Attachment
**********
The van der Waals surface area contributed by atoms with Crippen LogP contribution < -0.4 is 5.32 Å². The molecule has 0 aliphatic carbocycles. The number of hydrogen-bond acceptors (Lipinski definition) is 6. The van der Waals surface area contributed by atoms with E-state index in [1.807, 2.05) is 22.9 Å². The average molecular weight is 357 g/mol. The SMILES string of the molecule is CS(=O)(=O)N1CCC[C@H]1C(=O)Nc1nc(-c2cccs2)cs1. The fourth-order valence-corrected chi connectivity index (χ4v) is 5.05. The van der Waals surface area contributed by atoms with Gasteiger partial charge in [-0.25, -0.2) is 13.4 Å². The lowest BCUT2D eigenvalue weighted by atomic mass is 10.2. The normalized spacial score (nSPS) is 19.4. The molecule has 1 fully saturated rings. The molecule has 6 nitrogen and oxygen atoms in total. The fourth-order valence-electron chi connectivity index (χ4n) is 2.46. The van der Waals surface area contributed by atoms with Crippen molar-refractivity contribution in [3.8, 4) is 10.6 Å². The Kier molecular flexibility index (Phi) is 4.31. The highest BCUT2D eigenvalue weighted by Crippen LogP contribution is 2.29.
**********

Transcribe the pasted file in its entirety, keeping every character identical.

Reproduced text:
The van der Waals surface area contributed by atoms with Crippen LogP contribution < -0.4 is 5.32 Å². The molecule has 0 aliphatic carbocycles. The number of hydrogen-bond acceptors (Lipinski definition) is 6. The van der Waals surface area contributed by atoms with E-state index in [1.807, 2.05) is 22.9 Å². The average molecular weight is 357 g/mol. The SMILES string of the molecule is CS(=O)(=O)N1CCC[C@H]1C(=O)Nc1nc(-c2cccs2)cs1. The fourth-order valence-corrected chi connectivity index (χ4v) is 5.05. The van der Waals surface area contributed by atoms with Gasteiger partial charge in [-0.25, -0.2) is 13.4 Å². The lowest BCUT2D eigenvalue weighted by atomic mass is 10.2. The normalized spacial score (nSPS) is 19.4. The molecule has 1 fully saturated rings. The molecule has 6 nitrogen and oxygen atoms in total. The fourth-order valence-electron chi connectivity index (χ4n) is 2.46. The van der Waals surface area contributed by atoms with Crippen molar-refractivity contribution in [3.8, 4) is 10.6 Å². The Kier molecular flexibility index (Phi) is 4.31. The highest BCUT2D eigenvalue weighted by Crippen LogP contribution is 2.29.